If you’re thinking of retiring soon and think it’s best to pay off your mortgage before you do, that can be a good idea but only if you’ve stabilized all your other financial obligations. Here are some things to consider before throwing extra money at your mortgage:
1. Your retirement savings are low: Many Boomers have not saved enough to retire for a number of reasons. Financial planners say that if you are near retirement age, you should be “maxing out” your retirement contributions. If so, it’s likely the interest earnings on your retirement account exceeds the low interest on your mortgage. If not, it makes more $$ sense to add to your retirement account before paying down/off your mortgage.
2. Credit Card, Loan, Debt: Pay down/off credit card debt, and/or other higher interest loans, before going after your lower interest mortgage. This not only raises your credit score (making it easier to get a loan in the future should you need one) but opens up room on emergency money sources you may need to draw on later. Mortgage interest can be written off on taxes where credit cards, etc, cannot. Also, save some money by applying for 0% interest balance transfer credit cards that can save you 6 months to 1 year in interest money.
3. Low emergency fund: Financial planners say you should have at least 2 years of living expenses saved as an emergency fund. This may be hard for many people who are under-employed or have been unemployed since the economy went sour. But finding a way to put some cash aside for an emergency can help you. Consider a second, part-time job. Also, don’t borrow from your emergency fund to pay down your mortgage.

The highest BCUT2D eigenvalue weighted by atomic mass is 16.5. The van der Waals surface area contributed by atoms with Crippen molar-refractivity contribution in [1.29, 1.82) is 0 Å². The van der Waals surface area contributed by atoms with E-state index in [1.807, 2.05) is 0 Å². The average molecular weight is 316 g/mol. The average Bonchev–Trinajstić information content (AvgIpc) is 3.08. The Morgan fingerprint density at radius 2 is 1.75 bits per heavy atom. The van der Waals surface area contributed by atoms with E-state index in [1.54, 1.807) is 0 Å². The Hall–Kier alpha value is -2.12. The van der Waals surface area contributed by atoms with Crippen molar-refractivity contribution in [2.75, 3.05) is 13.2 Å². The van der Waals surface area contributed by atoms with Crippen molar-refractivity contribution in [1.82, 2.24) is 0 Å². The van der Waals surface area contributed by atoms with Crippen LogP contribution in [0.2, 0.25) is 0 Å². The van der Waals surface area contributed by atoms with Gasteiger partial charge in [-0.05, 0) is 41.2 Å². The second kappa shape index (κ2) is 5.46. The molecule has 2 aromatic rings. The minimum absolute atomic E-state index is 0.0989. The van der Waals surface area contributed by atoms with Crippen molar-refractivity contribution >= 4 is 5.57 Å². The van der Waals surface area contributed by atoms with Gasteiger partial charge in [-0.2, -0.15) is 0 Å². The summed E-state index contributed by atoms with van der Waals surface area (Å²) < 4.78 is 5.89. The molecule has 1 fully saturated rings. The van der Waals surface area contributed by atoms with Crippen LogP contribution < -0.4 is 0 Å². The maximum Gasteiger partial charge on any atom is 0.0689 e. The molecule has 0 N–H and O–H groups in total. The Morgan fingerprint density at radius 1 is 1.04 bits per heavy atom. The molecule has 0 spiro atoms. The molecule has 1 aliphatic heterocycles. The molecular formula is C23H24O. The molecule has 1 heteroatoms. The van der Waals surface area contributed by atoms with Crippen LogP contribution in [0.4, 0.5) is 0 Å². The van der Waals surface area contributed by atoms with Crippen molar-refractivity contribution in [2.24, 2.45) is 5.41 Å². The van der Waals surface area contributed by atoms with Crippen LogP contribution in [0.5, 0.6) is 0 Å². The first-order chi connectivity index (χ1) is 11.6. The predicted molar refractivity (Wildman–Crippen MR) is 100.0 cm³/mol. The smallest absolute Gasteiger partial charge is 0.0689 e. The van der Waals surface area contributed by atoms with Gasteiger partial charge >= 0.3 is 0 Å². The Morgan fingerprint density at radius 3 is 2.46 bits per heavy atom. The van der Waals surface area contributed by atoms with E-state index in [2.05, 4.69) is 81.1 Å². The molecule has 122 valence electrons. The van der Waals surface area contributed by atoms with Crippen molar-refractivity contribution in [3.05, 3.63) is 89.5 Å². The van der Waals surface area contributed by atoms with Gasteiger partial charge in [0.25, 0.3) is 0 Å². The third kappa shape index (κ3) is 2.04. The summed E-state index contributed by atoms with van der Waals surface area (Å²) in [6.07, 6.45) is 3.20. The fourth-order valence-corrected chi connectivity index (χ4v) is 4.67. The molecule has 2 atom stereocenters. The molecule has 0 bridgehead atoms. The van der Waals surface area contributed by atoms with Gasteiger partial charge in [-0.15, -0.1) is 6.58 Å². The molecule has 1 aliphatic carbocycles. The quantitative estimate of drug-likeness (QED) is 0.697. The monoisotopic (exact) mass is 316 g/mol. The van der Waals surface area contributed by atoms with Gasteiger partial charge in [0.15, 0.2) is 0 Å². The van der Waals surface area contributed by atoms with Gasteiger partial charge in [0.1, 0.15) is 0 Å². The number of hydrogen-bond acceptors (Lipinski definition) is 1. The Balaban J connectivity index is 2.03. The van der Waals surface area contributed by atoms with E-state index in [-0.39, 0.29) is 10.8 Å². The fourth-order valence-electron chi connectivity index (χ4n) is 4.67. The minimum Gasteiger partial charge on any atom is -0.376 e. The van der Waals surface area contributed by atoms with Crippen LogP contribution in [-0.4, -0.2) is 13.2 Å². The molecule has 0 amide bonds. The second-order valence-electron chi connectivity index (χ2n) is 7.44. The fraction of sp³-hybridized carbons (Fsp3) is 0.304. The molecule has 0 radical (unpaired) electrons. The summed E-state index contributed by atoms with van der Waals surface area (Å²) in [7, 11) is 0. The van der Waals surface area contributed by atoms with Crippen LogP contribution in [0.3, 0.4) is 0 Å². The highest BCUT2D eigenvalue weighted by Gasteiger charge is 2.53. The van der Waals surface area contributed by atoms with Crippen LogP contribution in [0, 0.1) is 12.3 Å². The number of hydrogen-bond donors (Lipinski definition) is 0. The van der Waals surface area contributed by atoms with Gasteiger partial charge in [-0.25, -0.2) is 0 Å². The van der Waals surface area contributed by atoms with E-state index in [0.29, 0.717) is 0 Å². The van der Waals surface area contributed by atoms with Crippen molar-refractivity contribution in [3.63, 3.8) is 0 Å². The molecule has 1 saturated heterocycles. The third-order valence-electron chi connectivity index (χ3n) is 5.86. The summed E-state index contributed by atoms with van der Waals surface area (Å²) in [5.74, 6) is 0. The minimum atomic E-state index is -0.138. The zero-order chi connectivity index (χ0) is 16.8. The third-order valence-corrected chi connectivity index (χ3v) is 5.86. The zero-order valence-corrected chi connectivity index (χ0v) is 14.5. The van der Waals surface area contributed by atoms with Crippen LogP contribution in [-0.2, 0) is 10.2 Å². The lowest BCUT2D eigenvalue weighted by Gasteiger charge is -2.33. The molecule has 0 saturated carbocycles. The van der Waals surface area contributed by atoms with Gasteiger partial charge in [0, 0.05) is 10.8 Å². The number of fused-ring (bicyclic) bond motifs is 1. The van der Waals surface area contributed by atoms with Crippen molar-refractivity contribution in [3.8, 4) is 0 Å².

4. Inflation may happen: When the economy picks up in the future, economists say that inflation may accompany it like it did back in the 70s. Interest rates will rise and having to depend on credit cards will put you further in debt. Having a cash reserve will help you handle higher prices without jacking up your debt further.
5. Interest rates can go up: When the economy is in better shape, it’s a good bet the Feds will raise interest rates back up. That means that any money (retirement funds, emergency cash fund,) you have in the bank will gain higher interest than the interest you’re being charged on your mortgage. Trying to get a loan for cash when interest rates are higher may be tougher for you as well depending on your credit rating.
The better idea: Put some emergency cash away first, pay down/off higher interest credit cards and loans, add to your retirement funds that will gain more interest if rates go up, and then revisit paying down/off your mortgage when you’re in better financial waters.